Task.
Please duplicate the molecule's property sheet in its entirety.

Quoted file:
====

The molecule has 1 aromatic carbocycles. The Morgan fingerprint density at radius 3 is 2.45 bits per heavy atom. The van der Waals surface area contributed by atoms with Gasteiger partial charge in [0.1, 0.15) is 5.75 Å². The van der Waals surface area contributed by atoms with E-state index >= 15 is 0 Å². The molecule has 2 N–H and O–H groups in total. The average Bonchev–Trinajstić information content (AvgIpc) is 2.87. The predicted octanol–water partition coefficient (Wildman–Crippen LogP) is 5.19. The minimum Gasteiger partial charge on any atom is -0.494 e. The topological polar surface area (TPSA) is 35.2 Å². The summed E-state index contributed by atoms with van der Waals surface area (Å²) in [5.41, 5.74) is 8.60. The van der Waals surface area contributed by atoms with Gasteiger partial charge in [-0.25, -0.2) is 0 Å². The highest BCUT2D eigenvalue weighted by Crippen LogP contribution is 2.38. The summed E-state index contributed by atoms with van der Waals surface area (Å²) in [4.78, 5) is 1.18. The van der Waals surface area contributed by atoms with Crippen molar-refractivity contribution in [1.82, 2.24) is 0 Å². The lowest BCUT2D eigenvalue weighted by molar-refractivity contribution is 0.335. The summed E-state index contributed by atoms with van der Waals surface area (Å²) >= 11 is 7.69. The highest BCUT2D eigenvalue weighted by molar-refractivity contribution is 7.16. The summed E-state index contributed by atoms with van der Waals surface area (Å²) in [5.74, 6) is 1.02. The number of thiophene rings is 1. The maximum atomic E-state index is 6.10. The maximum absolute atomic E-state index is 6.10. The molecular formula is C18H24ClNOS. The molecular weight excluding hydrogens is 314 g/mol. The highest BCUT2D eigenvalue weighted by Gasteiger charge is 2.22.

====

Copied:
The molecule has 1 aromatic carbocycles. The Morgan fingerprint density at radius 3 is 2.45 bits per heavy atom. The van der Waals surface area contributed by atoms with Gasteiger partial charge in [0.1, 0.15) is 5.75 Å². The van der Waals surface area contributed by atoms with E-state index >= 15 is 0 Å². The molecule has 2 N–H and O–H groups in total. The average Bonchev–Trinajstić information content (AvgIpc) is 2.87. The predicted octanol–water partition coefficient (Wildman–Crippen LogP) is 5.19. The minimum Gasteiger partial charge on any atom is -0.494 e. The topological polar surface area (TPSA) is 35.2 Å². The summed E-state index contributed by atoms with van der Waals surface area (Å²) in [5.41, 5.74) is 8.60. The van der Waals surface area contributed by atoms with Gasteiger partial charge in [-0.25, -0.2) is 0 Å². The highest BCUT2D eigenvalue weighted by Crippen LogP contribution is 2.38. The summed E-state index contributed by atoms with van der Waals surface area (Å²) in [4.78, 5) is 1.18. The van der Waals surface area contributed by atoms with Crippen molar-refractivity contribution in [1.82, 2.24) is 0 Å². The lowest BCUT2D eigenvalue weighted by molar-refractivity contribution is 0.335. The summed E-state index contributed by atoms with van der Waals surface area (Å²) >= 11 is 7.69. The highest BCUT2D eigenvalue weighted by molar-refractivity contribution is 7.16. The summed E-state index contributed by atoms with van der Waals surface area (Å²) in [5.74, 6) is 1.02. The number of thiophene rings is 1. The maximum atomic E-state index is 6.10. The maximum absolute atomic E-state index is 6.10. The molecular formula is C18H24ClNOS. The molecular weight excluding hydrogens is 314 g/mol. The highest BCUT2D eigenvalue weighted by Gasteiger charge is 2.22.